I’ve been sent to an administrator’s office. The hallway is long, sterile, inevitably linoleum. I’m ushered into a room with taupe walls and stock art. A secretary barely notices me. Then, it’s time to talk to the Man in Charge.
“There’s been something of… a mix-up in the records,” Man in Charge starts, folding his hands on the desk in front of him. He looks me straight in the eyes, somber.
“What do you mean?” I ask, feeling the room shrink smaller as the knots in my stomach grow larger.
“It appears as though the scores on your eighth grade exit exams were never put on your academic record,” Man in Charge lowers the glasses to the bridge of his nose, clears his throat. “Without those test scores on your record, it appears as though you never graduated from the eighth grade. Your other degrees are nullified unless you take those state exams.”
I lean back, appalled.
“But I’m working on my doctoral degree! I graduated from college Phi Beta Kappa! I was in the top fifty students at my high school!”
Man in Charge shakes his head.
“None of that matters if there’s no proof that you finished the eighth grade.”
I slump back, defeated.
“There’s nothing I can do?”
Man in Charge purses his lips into a thin line. He sighs audibly.
“I’m afraid not.” He pushes a stack of papers towards me, one emblazoned with golden cursive words that spell, “Welcome!” “I’ve arranged for your enrollment at your former middle school. Golden Hills?”
I nod, dreading all of this, every moment of this.
“You’ve already got your class schedule here. You’ll need to start tomorrow at promptly 7:30 A.M. Your home room is with Mrs. Shepard. School ends at 2:45 P.M. Lunch is at 12:00 P.M. You understand?”
I nod, eyes stinging with the welling of nascent tears.
Some time passes in a breezy drift and then I’m there: school uniform, backpack, three-ring binder. The eighth grade all over again.
It is usually at some point between hearing that fateful news from Man in Charge and stepping into an actual classroom, squeezing into a desk made for a body much smaller than mine, that I wake up from this nightmare. It is a recurring dream, this dream of having to repeat a grade. It is not always the eighth grade; sometimes, it’s the fifth grade. Sometimes, it’s high school. Either way, it’s a return to a regimented day, divided into school periods, always involving a state exam or an exam I forgot to take or never took at all.
I have a number of recurring dreams; this is just one of them. It’s perhaps the most striking one at this point in my career as I anticipate taking more exams of my own, exams that first prove I have basic knowledge of my field and then more exams that prove I have the ideas and chops to write this itsy-bitsy dissertation project thing. Me? Nervous?
If the thoughts from my dreamscape did not make it clear enough already, I hate exams and rarely perform well on them. Perhaps this is why I like writing; it’s an assessment that I can reasonably control. I know how to fix writing to make it clearer. I know when an argument is faulty. I don’t always know when I’ve given a wrong answer. I don’t like anticipating what someone might ask me. In other words, I don’t like giving up my control over the material.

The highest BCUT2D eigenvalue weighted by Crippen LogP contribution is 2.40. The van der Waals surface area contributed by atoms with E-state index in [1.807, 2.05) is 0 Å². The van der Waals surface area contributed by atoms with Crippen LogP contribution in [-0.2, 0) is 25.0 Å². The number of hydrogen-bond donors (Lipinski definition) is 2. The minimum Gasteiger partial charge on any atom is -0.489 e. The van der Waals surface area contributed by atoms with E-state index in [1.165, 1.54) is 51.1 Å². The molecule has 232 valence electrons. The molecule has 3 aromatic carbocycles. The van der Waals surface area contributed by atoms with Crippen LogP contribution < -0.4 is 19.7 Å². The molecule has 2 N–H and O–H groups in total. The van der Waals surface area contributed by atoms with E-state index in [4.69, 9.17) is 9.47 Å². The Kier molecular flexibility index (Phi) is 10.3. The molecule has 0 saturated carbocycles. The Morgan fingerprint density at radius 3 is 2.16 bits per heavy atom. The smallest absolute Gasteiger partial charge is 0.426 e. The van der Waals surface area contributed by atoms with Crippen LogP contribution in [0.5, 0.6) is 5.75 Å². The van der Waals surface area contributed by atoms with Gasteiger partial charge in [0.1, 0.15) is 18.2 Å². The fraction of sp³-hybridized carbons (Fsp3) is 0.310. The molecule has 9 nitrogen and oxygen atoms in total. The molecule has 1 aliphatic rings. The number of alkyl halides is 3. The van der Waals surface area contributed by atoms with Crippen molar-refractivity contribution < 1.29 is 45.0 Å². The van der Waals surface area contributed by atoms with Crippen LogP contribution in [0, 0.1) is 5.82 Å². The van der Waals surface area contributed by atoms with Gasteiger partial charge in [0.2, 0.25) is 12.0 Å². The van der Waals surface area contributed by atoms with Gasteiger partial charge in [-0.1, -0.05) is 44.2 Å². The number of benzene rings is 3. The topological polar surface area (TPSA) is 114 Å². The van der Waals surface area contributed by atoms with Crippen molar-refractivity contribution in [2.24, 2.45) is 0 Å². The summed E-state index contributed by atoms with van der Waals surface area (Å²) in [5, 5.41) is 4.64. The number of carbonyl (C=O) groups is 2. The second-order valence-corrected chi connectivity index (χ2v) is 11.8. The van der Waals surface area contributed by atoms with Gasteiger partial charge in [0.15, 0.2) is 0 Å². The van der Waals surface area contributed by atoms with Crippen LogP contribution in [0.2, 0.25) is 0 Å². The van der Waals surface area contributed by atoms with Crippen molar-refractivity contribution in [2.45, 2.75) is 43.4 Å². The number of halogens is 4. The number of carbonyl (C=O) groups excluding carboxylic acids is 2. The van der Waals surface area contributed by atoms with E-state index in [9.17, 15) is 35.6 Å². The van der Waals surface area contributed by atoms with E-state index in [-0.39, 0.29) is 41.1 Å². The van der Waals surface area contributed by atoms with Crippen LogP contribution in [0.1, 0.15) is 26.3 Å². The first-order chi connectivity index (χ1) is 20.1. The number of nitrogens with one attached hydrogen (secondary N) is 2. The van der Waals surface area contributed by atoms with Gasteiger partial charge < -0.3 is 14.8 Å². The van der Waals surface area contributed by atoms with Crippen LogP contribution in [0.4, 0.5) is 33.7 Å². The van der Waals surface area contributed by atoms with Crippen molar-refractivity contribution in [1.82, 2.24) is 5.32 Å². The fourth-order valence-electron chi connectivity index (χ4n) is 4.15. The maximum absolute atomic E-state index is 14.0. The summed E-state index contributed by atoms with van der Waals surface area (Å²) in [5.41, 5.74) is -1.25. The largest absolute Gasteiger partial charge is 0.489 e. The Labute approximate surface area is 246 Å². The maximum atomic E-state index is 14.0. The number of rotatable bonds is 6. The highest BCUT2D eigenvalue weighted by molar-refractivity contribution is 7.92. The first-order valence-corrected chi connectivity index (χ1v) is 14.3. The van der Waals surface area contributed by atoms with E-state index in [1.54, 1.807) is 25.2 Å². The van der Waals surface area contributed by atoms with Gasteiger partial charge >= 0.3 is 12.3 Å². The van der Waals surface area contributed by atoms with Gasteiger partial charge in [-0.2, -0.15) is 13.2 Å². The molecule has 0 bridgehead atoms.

That said, I’m not taking any loathed multiple choice exams. The first exam is my preliminary exam, a two-hour oral exam that tests my knowledge of literary history and media technology theory. I’ve got roughly 150 books of poetry, fiction, drama, and theory to complete before some time this fall (I will not know what date I’ll be taking the exam until roughly six weeks before the date I’m assigned).
I will sit at the end of a long table in a large, hollow room with a cup of compensatory water set in front of me as I answer a series of questions aimed to test how quickly I can think on my feet. I call this “graduate student hazing.” If I pass, I’m on to the next step. If I don’t pass, the punishment is as simple as re-taking this test until I pass. There’s no getting around it.
I’m not exactly reading a book per day, but I’m probably reading anywhere between 200 and 400 pages each day. This seems daunting on paper, but is quite lovely in reality.
Given my life on the screen, an excuse to sit with a book with PAGES on a couch in the summertime is – well – a treat. When I realize my job is to sit on the couch with a book with PAGES (reading carefully and critically and taking good notes and reading critical essays in tandem and ensuring that I understand the literary terms and movements applicable to the text, mind you), I can’t complain. None of these books are “beach reads,” but they are all ones I’ve somehow meant to read, the kinds of books one puts on a bucket list and then, when the time comes to pick it up and actually open up the pages, find something more pressing to do or to read. But I’ve got my external motivation to push me: that long table, those questions, that cup of water I’ll hope not to choke down in a fit of nerves. So, I’m reading. I’m reading a lot.